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Not like your wrong... JAG1 it that there is many different cases where fuel leaks will or will not cause hard starting like mine is a case of it not creating hard starts but I create a visible drip spot on the ground.

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I know Mike, my leak at the VP connection usually caused no hard start except once in a while. Usually only after sitting all weekend and even then was only longer cranking time is all.

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I can't answer that for sure.  Been a long time since I did this, I do remember modified the basket I had too drill holes in the side wall my output and return both hook to the drawstraw.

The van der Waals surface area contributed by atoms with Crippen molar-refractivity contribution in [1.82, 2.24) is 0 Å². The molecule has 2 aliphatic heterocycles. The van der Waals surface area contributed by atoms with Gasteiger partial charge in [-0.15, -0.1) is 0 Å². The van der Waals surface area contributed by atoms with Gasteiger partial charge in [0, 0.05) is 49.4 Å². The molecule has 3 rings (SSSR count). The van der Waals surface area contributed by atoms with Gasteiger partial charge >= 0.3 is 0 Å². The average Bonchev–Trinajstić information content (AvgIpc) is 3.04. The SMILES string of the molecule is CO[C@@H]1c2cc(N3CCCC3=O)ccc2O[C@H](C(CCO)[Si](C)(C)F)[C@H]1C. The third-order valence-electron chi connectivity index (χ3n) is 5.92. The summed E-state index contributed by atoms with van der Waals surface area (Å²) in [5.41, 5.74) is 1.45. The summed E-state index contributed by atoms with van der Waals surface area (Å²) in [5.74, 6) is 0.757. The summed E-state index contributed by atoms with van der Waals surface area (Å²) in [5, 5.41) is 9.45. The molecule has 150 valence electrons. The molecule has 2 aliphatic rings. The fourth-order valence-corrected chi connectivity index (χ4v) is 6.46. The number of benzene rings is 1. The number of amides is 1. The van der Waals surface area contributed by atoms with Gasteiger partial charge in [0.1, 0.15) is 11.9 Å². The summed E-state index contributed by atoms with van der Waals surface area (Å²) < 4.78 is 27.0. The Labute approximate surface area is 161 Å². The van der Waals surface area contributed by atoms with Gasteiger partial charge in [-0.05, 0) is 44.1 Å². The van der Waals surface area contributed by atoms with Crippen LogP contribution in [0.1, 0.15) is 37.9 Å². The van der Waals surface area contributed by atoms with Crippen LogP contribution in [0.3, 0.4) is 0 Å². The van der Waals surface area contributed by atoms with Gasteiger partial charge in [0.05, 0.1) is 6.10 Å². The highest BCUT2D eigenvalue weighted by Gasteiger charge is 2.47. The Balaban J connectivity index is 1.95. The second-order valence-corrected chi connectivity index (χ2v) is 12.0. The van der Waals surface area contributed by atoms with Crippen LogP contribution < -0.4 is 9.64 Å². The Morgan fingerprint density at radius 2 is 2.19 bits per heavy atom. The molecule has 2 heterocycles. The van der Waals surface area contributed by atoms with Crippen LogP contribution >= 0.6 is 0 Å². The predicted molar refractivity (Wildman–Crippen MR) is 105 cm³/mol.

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Sounds like it is set up right the way Vulcan performance Parts has instruction to that effect. I do like it when the screens get removed off the module though.

 

If there is any problem at the module it may be the connections at the top.

 

 

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You need to point the nose downhill and see what happens. Get the fuel tank higher than the engine. Mine is doing on and off in any position. Mostly been parking level where am at these days. 

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May be off topic a bit, but Fass doesn't place an inlet screen on their lift pumps do they? Just like the two Raptor 150's I got over a year ago, I had to pull out those screens you can see down in the inlet side of the lift pump.

Edited by JAG1

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17 hours ago, Royal Squire said: